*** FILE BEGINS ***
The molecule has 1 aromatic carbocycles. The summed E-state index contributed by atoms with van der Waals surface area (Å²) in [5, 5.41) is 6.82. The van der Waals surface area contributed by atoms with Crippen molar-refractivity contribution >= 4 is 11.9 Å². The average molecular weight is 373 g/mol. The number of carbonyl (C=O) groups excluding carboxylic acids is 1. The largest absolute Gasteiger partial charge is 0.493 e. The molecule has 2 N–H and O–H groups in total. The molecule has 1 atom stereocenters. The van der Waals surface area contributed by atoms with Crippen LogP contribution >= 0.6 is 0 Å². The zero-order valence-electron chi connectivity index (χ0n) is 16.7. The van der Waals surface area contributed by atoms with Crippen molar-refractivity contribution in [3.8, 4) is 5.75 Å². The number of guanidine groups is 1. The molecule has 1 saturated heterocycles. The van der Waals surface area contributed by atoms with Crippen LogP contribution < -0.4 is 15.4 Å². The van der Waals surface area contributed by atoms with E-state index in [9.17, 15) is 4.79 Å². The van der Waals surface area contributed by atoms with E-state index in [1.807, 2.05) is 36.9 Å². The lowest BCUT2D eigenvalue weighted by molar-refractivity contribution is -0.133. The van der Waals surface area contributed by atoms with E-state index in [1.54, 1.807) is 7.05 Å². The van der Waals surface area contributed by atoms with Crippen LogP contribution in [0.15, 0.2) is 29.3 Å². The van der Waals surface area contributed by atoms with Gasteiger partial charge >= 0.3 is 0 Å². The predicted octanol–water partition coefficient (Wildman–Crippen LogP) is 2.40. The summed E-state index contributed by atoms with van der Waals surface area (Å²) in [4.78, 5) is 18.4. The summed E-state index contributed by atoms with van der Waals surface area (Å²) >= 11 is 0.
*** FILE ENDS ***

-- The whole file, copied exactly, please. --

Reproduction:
The molecule has 1 aromatic carbocycles. The summed E-state index contributed by atoms with van der Waals surface area (Å²) in [5, 5.41) is 6.82. The van der Waals surface area contributed by atoms with Crippen molar-refractivity contribution >= 4 is 11.9 Å². The average molecular weight is 373 g/mol. The number of carbonyl (C=O) groups excluding carboxylic acids is 1. The largest absolute Gasteiger partial charge is 0.493 e. The molecule has 2 N–H and O–H groups in total. The molecule has 1 atom stereocenters. The van der Waals surface area contributed by atoms with Crippen LogP contribution >= 0.6 is 0 Å². The zero-order valence-electron chi connectivity index (χ0n) is 16.7. The van der Waals surface area contributed by atoms with Crippen molar-refractivity contribution in [3.8, 4) is 5.75 Å². The number of guanidine groups is 1. The molecule has 1 saturated heterocycles. The van der Waals surface area contributed by atoms with Crippen LogP contribution < -0.4 is 15.4 Å². The van der Waals surface area contributed by atoms with E-state index in [9.17, 15) is 4.79 Å². The van der Waals surface area contributed by atoms with E-state index in [1.807, 2.05) is 36.9 Å². The lowest BCUT2D eigenvalue weighted by molar-refractivity contribution is -0.133. The van der Waals surface area contributed by atoms with E-state index in [1.54, 1.807) is 7.05 Å². The van der Waals surface area contributed by atoms with Crippen LogP contribution in [0.15, 0.2) is 29.3 Å². The van der Waals surface area contributed by atoms with Gasteiger partial charge >= 0.3 is 0 Å². The predicted octanol–water partition coefficient (Wildman–Crippen LogP) is 2.40. The summed E-state index contributed by atoms with van der Waals surface area (Å²) in [4.78, 5) is 18.4. The summed E-state index contributed by atoms with van der Waals surface area (Å²) >= 11 is 0.